Since engineers first proposed diverting water from the Mississippi River to rebuild Louisiana’s sinking coast, they have held firm to this axiom: The more water that moves through a diversion, the more land-building sediment that flows into wetlands.
Fishing groups oppose diversions for this reason, fearing that massive plumes of cold, fresh water would force fish and shrimp to distant locations and kill oysters.
But new research reveals that axiom isn’t always correct: There are times when a lower river carries more sediment than a higher one.
Brad Barth, operations assistant manager at the state Coastal Protection and Restoration Authority, said that discovery is the result of ongoing work with the Water Institute of the Gulf about how to optimize diversions by moving the most sediment with the least amount of water.
“Optimization means finding out when to open it, how often and for how long to get the most land-building with the least impact on the fisheries,” he said. “We’ve still go a lot of work to do, but we’re encouraged by what we’ve learned so far.”
This finding comes on top of recent research that shows diversions can be more effective when paired with a pipeline that pumps sediment into an area. This two-pronged approach causes wetlands to build more quickly, reducing the amount of freshwater that flows into fishing areas.
The rule that high volumes always mean more sediment was embedded in the original Coastal Master Plan in 2007 because it was based on research more than 50 years old.
Officials said at the time that diversions couldn’t be planned before they had new research on the river. That study has provided a number of surprising findings, including how much sediment the river carries at different times of the year, at different water levels and at different locations.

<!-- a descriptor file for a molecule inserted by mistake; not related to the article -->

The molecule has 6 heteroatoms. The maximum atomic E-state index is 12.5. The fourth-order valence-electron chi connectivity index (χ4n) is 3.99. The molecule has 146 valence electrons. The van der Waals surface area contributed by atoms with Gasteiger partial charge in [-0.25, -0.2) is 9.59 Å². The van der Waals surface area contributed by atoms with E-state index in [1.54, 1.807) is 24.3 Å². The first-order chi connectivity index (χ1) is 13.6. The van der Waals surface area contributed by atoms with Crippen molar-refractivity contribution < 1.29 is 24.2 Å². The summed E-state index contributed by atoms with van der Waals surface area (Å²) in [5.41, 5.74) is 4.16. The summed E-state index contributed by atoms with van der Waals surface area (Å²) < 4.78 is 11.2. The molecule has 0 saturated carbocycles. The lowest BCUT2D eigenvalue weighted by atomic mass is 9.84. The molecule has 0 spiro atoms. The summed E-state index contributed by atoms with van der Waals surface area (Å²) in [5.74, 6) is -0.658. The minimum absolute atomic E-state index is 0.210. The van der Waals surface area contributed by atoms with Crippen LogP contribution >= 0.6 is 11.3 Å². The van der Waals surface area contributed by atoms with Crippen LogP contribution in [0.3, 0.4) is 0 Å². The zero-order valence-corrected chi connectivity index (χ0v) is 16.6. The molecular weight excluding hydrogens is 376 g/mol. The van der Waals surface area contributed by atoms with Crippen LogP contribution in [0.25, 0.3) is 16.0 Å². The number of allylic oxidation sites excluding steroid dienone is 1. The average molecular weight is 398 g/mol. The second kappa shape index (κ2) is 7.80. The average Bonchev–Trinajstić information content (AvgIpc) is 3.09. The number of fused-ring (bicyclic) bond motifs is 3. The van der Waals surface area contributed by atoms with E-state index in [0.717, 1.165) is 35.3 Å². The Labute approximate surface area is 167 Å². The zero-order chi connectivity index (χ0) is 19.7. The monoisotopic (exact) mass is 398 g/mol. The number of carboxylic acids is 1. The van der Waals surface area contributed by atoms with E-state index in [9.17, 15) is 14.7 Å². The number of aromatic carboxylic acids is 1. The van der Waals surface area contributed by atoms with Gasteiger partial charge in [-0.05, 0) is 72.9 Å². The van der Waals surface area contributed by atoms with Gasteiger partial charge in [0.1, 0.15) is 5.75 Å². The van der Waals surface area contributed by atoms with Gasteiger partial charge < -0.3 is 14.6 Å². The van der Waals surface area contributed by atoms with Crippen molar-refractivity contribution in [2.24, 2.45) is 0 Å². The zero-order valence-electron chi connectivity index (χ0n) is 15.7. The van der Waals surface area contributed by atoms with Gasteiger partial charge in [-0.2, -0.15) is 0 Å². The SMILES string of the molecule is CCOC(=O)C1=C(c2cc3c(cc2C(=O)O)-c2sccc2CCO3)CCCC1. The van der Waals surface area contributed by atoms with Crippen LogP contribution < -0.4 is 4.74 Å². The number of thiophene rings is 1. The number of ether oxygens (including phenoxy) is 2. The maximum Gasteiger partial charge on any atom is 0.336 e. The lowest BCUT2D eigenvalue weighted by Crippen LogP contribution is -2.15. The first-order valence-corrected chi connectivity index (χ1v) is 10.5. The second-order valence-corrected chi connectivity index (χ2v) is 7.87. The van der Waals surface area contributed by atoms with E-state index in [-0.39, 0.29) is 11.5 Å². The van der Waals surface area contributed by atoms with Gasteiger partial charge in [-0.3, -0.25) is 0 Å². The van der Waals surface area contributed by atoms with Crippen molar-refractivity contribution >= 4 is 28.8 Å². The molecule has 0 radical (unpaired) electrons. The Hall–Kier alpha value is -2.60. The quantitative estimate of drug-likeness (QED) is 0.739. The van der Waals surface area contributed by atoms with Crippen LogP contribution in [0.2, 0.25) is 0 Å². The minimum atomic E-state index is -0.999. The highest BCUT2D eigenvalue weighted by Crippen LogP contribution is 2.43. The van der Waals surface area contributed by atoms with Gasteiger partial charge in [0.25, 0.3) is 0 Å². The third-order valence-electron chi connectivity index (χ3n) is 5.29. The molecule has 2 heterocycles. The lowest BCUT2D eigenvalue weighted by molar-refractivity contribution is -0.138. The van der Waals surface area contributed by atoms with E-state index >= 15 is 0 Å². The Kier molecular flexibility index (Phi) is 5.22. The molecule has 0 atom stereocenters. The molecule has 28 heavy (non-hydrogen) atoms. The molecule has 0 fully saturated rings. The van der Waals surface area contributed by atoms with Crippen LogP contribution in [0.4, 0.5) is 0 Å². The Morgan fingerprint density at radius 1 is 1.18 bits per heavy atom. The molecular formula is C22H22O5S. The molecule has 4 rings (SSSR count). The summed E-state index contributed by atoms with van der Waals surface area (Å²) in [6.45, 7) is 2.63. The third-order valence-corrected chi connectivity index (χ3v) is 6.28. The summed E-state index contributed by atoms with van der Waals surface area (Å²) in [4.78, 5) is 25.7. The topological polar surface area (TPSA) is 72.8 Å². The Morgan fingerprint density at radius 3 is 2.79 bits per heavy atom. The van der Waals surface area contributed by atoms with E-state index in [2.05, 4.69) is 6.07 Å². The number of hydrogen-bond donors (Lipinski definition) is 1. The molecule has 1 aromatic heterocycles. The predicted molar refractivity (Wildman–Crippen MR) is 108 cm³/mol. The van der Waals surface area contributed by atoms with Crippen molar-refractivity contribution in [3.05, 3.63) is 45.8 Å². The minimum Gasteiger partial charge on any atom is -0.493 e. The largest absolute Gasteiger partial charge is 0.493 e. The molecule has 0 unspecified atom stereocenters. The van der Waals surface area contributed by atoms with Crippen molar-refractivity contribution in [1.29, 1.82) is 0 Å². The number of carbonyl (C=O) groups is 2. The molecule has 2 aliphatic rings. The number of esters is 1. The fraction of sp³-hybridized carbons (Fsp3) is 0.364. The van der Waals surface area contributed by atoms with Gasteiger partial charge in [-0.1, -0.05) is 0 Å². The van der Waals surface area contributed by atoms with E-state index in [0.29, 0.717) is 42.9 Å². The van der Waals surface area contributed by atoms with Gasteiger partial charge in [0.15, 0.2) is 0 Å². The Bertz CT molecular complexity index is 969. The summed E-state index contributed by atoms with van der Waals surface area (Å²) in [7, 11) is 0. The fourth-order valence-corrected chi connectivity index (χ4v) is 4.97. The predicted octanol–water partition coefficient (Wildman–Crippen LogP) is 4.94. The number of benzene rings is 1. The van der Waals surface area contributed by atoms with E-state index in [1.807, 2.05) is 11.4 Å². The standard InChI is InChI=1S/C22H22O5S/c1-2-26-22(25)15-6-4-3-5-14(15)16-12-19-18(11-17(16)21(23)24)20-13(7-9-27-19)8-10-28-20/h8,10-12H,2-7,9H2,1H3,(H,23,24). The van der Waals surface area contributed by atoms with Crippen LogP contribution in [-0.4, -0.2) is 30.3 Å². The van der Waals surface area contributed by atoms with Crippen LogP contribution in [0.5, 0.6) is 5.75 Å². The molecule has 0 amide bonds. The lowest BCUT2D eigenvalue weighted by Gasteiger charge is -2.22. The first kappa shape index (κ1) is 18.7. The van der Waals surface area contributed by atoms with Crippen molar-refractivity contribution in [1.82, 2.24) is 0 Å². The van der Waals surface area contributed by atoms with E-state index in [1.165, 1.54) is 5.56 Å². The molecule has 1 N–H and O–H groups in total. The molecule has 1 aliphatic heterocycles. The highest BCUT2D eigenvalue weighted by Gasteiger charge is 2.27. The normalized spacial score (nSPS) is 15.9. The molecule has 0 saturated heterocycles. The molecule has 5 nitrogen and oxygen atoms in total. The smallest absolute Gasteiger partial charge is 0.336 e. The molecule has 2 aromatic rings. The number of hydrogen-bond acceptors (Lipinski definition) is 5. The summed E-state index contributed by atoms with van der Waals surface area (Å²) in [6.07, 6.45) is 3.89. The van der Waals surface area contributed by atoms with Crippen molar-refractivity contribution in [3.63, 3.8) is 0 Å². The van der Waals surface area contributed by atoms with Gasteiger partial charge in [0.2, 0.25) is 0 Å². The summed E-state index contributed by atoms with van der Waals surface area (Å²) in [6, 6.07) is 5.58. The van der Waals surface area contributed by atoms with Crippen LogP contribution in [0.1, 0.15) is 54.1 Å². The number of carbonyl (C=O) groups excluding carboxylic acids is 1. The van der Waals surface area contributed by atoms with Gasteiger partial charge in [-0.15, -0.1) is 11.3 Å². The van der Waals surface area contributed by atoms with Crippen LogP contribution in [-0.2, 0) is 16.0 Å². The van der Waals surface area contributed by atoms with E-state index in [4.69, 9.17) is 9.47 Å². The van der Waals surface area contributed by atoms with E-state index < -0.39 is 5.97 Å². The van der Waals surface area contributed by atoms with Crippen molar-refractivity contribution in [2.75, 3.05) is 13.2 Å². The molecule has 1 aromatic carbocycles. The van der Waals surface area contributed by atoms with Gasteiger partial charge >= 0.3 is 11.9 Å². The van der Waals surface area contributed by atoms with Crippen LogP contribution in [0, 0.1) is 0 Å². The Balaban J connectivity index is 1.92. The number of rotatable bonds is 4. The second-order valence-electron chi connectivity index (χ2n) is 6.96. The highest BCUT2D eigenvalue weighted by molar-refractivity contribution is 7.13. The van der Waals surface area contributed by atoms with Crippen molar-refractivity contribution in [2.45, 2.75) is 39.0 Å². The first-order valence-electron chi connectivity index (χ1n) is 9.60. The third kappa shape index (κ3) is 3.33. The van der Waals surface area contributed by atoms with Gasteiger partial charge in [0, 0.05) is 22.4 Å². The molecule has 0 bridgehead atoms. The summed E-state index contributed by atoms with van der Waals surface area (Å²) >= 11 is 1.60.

Barth said graphs plotting the measurement of water and sediment at the same locations over five years clearly shows there were times when more sediment was moved at lower river levels than at higher levels.
That could affect not only when a diversion is opened, but how long it would have to remain open.
For example, the agency plans to open diversions between November and April, which would capture the high water months and avoid the peak fishing period along the coast. The new research could allow the agency to coordinate diversion openings to the times when the most sediment is moved with the least amount of water.
“We might be able to time it to get as much or more sediment on fewer days, reducing the impact on the natural resources on the basin side,” Barth said.
He said updated information from the new study will shape plans for the state’s first sediment diversion at Myrtle Grove, about 25 miles south of New Orleans.